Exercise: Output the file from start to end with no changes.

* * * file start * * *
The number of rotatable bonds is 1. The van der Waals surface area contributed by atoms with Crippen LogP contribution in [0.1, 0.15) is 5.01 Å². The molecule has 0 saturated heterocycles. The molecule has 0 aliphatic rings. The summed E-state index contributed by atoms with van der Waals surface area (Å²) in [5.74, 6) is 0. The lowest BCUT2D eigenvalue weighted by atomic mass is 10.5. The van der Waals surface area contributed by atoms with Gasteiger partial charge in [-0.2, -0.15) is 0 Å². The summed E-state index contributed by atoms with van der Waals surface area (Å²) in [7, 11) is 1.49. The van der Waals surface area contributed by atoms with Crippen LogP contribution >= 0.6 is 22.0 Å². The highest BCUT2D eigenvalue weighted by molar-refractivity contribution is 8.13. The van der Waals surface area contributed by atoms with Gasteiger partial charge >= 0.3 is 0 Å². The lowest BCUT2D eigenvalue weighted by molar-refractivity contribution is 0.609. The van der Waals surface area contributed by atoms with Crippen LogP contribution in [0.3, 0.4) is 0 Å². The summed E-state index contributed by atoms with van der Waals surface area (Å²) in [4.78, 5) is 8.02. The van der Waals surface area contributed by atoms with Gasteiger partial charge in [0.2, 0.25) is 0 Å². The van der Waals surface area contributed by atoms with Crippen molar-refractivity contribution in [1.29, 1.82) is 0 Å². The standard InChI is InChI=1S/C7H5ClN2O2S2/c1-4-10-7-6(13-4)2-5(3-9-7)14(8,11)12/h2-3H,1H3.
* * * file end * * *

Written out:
The number of rotatable bonds is 1. The van der Waals surface area contributed by atoms with Crippen LogP contribution in [0.1, 0.15) is 5.01 Å². The molecule has 0 saturated heterocycles. The molecule has 0 aliphatic rings. The summed E-state index contributed by atoms with van der Waals surface area (Å²) in [5.74, 6) is 0. The lowest BCUT2D eigenvalue weighted by atomic mass is 10.5. The van der Waals surface area contributed by atoms with Gasteiger partial charge in [-0.2, -0.15) is 0 Å². The summed E-state index contributed by atoms with van der Waals surface area (Å²) in [7, 11) is 1.49. The van der Waals surface area contributed by atoms with Crippen LogP contribution >= 0.6 is 22.0 Å². The highest BCUT2D eigenvalue weighted by molar-refractivity contribution is 8.13. The van der Waals surface area contributed by atoms with Gasteiger partial charge >= 0.3 is 0 Å². The lowest BCUT2D eigenvalue weighted by molar-refractivity contribution is 0.609. The van der Waals surface area contributed by atoms with Crippen LogP contribution in [0.3, 0.4) is 0 Å². The summed E-state index contributed by atoms with van der Waals surface area (Å²) in [4.78, 5) is 8.02. The van der Waals surface area contributed by atoms with Gasteiger partial charge in [0.2, 0.25) is 0 Å². The van der Waals surface area contributed by atoms with Crippen molar-refractivity contribution in [1.29, 1.82) is 0 Å². The standard InChI is InChI=1S/C7H5ClN2O2S2/c1-4-10-7-6(13-4)2-5(3-9-7)14(8,11)12/h2-3H,1H3.